I liked watching the swallows’ acrobatics in the sky as they’d dart, swoop and snatch bugs in mid air. I put up two of your Wild Birds Unlimited birdhouses 30 feet apart because you said that way I might get both a bluebird and a swallow. I did! The bluebirds are almost done with their second nesting. The swallows only nested once and then a chickadee moved in. I haven’t seen the swallows since. Did I do something wrong?
Not at all, it sounds like you had a very successful nesting season. Tree Swallows are typically single-brooded, although they may attempt a second nest if the first fails. After nesting they gather in wetlands where they build their reserves by feeding on insects to prepare for their journey south. Most leave Michigan by mid-August. They migrate in loose flocks by day and gather in large groups to roost at night. With the first signs of autumn, they migrate until they reach their wintering grounds which stretch from North Carolina, the Gulf Coast, and Southern California to Cuba and Guatemala.
Tree Swallow Tachycineta bicolor
Order: PASSERIFORMES Family: Swallows (Hirundinidae)
Description: Tree swallows have iridescent greenish-blue on their head, shoulders and back, and a white underside. They have a short black beak and dark brown feet. Young tree swallows look similar to adults, but they are brownish above instead of greenish blue.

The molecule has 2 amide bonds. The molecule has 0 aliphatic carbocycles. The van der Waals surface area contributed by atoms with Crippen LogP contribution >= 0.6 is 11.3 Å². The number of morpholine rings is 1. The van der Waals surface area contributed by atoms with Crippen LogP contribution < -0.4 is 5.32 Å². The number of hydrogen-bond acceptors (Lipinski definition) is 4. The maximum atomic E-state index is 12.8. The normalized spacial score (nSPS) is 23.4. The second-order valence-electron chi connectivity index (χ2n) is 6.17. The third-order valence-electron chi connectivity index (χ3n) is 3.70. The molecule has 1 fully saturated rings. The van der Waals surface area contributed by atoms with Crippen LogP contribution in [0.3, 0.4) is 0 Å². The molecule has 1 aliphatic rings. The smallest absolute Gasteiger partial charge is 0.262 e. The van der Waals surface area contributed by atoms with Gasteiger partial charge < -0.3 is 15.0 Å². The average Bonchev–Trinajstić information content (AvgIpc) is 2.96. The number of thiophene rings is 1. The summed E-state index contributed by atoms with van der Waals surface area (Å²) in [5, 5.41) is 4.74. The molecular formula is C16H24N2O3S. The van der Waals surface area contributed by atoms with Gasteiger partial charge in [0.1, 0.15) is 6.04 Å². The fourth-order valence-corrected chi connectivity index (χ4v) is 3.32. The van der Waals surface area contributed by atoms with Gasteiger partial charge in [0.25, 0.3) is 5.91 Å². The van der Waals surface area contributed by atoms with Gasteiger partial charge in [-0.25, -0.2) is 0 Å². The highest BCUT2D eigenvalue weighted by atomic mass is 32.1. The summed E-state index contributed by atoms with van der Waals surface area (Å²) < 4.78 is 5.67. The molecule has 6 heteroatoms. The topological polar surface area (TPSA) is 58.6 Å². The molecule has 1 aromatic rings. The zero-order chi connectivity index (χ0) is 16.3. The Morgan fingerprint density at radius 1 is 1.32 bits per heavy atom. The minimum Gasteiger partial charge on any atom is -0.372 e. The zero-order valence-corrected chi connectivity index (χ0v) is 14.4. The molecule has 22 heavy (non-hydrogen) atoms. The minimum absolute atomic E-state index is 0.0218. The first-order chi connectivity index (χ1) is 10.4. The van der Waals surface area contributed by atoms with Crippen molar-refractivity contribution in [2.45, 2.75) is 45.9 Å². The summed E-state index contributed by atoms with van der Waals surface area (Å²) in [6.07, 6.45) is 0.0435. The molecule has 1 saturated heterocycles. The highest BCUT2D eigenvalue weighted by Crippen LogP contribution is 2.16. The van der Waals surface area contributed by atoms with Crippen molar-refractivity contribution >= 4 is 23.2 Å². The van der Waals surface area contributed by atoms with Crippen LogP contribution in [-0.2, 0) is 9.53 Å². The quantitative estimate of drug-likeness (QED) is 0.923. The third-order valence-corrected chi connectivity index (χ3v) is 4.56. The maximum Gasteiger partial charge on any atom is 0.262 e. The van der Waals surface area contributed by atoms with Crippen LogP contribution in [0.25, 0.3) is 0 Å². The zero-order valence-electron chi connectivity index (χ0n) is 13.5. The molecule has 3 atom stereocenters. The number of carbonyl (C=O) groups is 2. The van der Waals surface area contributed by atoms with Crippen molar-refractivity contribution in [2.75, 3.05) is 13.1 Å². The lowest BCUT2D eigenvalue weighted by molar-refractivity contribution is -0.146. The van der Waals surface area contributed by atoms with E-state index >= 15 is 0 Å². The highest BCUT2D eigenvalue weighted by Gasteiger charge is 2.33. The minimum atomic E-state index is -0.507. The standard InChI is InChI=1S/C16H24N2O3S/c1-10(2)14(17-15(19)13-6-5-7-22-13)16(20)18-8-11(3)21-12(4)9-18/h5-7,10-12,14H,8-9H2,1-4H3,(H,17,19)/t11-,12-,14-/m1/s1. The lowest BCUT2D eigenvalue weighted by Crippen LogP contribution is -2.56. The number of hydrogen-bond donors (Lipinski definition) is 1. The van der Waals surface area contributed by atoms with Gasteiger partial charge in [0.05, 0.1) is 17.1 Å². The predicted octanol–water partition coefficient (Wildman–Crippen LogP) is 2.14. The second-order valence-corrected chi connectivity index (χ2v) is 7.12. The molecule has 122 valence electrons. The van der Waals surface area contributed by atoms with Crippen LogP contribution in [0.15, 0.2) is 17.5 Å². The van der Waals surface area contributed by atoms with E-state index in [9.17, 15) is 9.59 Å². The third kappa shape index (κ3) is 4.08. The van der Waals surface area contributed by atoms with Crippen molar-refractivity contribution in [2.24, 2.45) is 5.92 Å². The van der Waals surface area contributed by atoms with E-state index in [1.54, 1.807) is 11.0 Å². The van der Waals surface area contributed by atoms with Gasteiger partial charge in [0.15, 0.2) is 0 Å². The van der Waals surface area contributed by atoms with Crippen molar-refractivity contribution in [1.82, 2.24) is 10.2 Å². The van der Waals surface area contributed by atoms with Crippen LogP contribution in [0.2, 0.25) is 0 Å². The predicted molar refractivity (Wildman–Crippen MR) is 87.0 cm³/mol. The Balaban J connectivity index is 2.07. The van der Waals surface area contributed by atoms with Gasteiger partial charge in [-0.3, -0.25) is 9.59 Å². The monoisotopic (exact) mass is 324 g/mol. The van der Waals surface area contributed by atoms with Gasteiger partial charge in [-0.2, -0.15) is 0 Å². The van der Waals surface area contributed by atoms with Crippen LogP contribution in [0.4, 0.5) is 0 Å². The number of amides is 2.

General: Tree Swallows arrive in mid-Michigan in March. They prefer open areas in the sun, pastures, fields and golf courses and nest in natural tree cavities, or man-made nest boxes, including those built for bluebirds. The bluebird and swallow are both native species and both desirable birds to have in your yard. One proven technique that allows both songbirds to nest together successfully is to set up pairs of boxes, no more than 10-20 feet apart. Since Tree Swallows will not allow another pair of swallows to nest within 20', the second box is free for bluebird use and the two species can co-exist, after some initial squabbling to sort out who gets which box.
Behavior: Tree swallows do not spend much time on the ground. They can often be seen perching in long rows on wires. They also spend much of their time in flight.To bathe, swallows swoop down over a body of water and lightly brush the water. To eat swallows catch mostly winged insects while in flight, but can forage on the ground for insects, spiders, seeds, and berries. A group of tree swallows are known collectively as a "stand" of swallows.